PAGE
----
What does bad faith mean in the insurance context?
There is really no standard definition of bad faith, but most states define it as unreasonable or unfair conduct by an insurance company. There are a number of actions by an insurer that are considered bad faith by the courts.
Can an insurer wait until litigation begins to defend its insured?
No. An insurer’s duty to defend Is assessed at the outset of a case. If it is subsequently determined that there was no coverage at the time of the incident giving rise to the claim, an insurer may withdraw from representation.
What are some examples of conduct that are considered bad faith?
The following actions by an insurer are considered bad faith:
• The unreasonable denial of a claim
• Inadequate or improper claim investigation
• Delay in payment
• Misrepresentation of coverage to avoid paying an otherwise valid claim
• Conditioning payment of an undisputed portion of a claim on settlement of a disputed portion
• Failure to communicate
• Making oppressive demands on the insured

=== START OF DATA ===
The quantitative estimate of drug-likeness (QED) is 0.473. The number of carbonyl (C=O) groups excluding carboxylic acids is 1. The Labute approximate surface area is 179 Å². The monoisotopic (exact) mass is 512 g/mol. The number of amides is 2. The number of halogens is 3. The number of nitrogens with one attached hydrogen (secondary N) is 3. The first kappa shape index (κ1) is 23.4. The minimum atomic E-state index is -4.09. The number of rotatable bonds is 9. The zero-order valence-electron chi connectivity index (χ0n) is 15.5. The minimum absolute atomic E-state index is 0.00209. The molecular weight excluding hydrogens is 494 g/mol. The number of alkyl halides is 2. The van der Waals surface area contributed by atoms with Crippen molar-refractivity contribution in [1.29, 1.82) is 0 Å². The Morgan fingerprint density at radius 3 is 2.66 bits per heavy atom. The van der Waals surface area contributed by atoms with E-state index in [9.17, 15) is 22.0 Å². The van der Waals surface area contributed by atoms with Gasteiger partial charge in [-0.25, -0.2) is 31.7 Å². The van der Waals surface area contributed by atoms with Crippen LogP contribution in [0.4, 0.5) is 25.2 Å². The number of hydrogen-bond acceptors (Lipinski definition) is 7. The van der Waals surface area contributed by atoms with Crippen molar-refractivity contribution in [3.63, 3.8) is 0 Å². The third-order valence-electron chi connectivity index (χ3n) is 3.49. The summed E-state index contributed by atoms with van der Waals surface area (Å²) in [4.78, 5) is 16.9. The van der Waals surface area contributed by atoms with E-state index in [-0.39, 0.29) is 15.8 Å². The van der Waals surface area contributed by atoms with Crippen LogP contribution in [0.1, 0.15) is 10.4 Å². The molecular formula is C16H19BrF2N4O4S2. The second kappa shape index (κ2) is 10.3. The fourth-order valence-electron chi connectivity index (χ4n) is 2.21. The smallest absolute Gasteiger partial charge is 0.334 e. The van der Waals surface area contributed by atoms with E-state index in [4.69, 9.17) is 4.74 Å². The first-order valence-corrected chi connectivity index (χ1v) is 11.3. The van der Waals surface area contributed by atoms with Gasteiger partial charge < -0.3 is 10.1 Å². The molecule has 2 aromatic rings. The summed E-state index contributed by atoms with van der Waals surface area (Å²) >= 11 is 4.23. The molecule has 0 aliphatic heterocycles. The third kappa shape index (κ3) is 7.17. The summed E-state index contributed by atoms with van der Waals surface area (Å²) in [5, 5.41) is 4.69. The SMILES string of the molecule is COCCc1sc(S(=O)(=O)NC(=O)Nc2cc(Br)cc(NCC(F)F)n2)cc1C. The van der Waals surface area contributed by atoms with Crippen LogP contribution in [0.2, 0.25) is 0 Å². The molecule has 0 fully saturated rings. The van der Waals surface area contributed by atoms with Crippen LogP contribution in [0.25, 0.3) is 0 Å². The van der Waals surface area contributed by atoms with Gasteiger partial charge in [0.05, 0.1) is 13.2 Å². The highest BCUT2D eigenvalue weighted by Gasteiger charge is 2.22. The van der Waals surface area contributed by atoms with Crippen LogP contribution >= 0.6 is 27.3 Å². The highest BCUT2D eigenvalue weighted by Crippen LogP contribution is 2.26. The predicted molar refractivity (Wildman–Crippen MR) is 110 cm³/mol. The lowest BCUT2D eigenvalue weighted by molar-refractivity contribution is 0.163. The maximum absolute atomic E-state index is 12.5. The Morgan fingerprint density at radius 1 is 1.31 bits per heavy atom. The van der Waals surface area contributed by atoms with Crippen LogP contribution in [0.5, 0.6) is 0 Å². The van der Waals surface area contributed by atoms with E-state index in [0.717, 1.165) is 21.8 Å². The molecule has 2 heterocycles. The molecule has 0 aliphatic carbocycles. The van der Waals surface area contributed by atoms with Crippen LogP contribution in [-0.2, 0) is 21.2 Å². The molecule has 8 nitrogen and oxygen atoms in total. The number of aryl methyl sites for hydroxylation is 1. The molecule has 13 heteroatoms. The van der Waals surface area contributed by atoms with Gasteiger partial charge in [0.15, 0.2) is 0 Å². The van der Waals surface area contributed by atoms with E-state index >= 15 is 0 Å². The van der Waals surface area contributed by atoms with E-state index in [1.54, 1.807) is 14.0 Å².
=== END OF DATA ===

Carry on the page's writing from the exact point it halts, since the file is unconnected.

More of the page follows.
• Wrongful cancellation or nonrenewal of policy
• Unfair imposition of higher premiums for filing a claim
• Exploitation of insured’s vulnerable position
What is a statute of limitations?
A statute of limitations is the time period in which a formal claim must be filed. These time limitations typically vary by subject matter and by jurisdiction, and are set by state law. However, keep in mind that an insurance policy may have its own contractual time frame that requires a claim or lawsuit be filed within a given time that may differ from stat law.
How important is the information in an insurance application?
You are responsible for information you supply in an insurance application and will likely answer many questions from a sales agent when applying for a policy. You are responsible for the information on the application; make sure that your answers are true and accurate. Do not allow an agent to rephrase your answers in his or her own words. Any dishonesty or deceit can be used against you to deny your claims or cancel your policy, depending on the policy contract language.